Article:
On-Line Geometric Modeling Notes


The Bézier curve representation is one that is utilized most frequently in computer graphics and geometric modeling. The curve is defined geometrically, which means that the parameters have geometric meaning - they are just points in three-dimensional space. It was developed by two competing European engineers in the late 1960s to attempt to draw automotive components.

In these notes, we develop the cubic Bézier curve. This curve can be developed through a divide-and-conquer approach similar to the quadratic curve However, in these notes, we will develop a parameterized version of the curve which proceeds almost identically to the development for the quadratic Bézier curve

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Defining The Cubic Bézier Curve

Given four control points, $ {\bf P} _0 , \: {\bf P} _1 , \: {\bf P} _2 , \: {\bf P} _3$, one can generate a curve $ {\bf P} (t)$, as we did in the case of the quadratic Bézier curve, by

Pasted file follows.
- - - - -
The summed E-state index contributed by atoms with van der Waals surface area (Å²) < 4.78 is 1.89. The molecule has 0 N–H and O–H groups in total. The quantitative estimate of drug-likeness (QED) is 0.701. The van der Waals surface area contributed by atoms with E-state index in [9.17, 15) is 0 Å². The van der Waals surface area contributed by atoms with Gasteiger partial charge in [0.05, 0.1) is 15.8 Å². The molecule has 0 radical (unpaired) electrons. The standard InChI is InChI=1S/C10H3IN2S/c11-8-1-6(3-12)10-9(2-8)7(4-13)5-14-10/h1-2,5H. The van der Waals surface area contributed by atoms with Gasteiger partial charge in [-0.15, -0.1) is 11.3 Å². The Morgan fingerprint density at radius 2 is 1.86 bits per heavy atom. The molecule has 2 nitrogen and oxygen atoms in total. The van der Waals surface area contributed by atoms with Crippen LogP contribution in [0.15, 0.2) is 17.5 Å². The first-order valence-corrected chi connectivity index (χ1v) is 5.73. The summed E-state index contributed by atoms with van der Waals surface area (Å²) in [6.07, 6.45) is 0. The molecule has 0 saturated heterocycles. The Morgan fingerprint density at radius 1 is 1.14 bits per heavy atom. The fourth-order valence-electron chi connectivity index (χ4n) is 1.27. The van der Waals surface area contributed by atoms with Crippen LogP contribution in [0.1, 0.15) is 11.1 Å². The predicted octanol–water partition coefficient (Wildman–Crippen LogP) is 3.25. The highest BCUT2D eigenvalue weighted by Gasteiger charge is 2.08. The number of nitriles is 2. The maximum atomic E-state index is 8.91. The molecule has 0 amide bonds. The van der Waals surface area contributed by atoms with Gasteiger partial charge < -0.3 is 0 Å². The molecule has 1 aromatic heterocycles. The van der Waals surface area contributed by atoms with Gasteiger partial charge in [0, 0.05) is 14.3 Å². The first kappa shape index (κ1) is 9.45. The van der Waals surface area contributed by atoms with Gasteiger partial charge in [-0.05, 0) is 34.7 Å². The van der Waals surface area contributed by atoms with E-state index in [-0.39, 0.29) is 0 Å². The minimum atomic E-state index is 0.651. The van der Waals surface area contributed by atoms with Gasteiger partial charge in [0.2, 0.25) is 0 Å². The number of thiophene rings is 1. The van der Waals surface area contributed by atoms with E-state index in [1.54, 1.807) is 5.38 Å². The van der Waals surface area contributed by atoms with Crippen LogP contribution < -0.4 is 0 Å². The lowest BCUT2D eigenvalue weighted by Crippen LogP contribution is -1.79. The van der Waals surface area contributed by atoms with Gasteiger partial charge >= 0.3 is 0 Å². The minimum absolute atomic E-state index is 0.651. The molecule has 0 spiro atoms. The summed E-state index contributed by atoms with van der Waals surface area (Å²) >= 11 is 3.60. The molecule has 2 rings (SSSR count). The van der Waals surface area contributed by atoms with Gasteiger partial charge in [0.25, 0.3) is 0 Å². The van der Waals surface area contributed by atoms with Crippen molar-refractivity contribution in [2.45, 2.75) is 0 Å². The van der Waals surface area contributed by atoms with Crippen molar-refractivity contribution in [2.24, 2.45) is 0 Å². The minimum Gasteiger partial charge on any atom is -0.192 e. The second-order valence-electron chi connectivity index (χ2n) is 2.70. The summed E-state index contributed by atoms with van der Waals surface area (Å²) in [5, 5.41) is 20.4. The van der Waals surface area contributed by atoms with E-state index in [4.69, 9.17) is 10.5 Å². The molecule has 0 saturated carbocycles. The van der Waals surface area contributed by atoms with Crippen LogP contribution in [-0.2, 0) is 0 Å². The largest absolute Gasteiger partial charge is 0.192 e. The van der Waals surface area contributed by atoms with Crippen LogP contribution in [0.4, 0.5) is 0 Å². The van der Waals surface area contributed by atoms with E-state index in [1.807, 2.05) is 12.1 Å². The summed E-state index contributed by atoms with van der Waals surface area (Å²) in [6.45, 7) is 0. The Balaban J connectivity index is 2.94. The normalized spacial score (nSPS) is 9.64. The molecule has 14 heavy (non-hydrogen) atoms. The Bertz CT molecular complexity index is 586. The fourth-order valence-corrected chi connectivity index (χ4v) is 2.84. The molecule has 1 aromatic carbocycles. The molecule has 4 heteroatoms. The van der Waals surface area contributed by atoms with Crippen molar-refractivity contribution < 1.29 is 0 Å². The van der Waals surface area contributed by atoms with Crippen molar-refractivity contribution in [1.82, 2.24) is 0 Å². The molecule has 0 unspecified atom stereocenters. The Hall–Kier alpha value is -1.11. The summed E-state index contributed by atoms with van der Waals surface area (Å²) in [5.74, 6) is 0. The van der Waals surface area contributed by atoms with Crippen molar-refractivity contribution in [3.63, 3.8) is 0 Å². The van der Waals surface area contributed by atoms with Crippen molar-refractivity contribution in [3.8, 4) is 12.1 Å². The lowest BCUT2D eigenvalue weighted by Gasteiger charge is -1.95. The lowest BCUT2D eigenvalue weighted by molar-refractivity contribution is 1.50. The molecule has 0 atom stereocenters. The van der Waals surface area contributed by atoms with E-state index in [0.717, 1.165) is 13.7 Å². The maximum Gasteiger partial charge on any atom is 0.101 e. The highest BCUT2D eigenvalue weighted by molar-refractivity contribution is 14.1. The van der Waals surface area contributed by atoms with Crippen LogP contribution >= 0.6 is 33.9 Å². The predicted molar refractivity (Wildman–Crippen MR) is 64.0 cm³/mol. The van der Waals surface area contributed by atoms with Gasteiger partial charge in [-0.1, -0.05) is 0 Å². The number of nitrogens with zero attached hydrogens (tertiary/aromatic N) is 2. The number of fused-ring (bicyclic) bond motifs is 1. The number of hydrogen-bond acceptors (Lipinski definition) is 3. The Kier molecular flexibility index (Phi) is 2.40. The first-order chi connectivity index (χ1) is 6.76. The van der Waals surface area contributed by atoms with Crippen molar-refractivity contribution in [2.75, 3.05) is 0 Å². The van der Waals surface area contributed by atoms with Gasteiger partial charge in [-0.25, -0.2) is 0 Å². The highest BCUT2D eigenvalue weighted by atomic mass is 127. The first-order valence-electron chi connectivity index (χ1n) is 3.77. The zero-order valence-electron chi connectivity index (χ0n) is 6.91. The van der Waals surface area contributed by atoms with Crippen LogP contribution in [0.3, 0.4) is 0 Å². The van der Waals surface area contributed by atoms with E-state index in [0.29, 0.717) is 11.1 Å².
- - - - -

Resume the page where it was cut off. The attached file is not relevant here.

This construction is shown in the figure below

\includegraphics {figures/fig-bezier-curve-1}

notice that we did the same process as in the quadratic Bézier curve, but did one additional level. The procedure, as in the quadratic case, produces a point on the curve and subdivides the curve by producing 2 new sets of 4 control points.

Simplifying the above construction, we have

\begin{displaymath}\begin{aligned}{\bf P} (t) & = {\bf P} _3^{(3)}(t) \\  & = t ...
...t ( 1 - t )^2 {\bf P} _1 + ( 1 - t )^3 {\bf P} _0 \end{aligned}\end{displaymath}

which is the analytic form of the curve.

Summarizing the Development of the Curve

As in the quadratic case, we have developed two methods for generating points on the curve.

Properties of the Cubic Bézier Curve

The cubic Bézier curve has properties similar to that of the quadratic curve. These can be verified directly from the equations above.


The procedure for developing the cubic Bézier curve is nearly identical to that for the quadratic curve - the primary difference is that we have four control points and must proceed one additional level in the recursion to get a point on the curve. This procedure is extendable so that Bézier curves can be developed for any number of control points.

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Ken Joy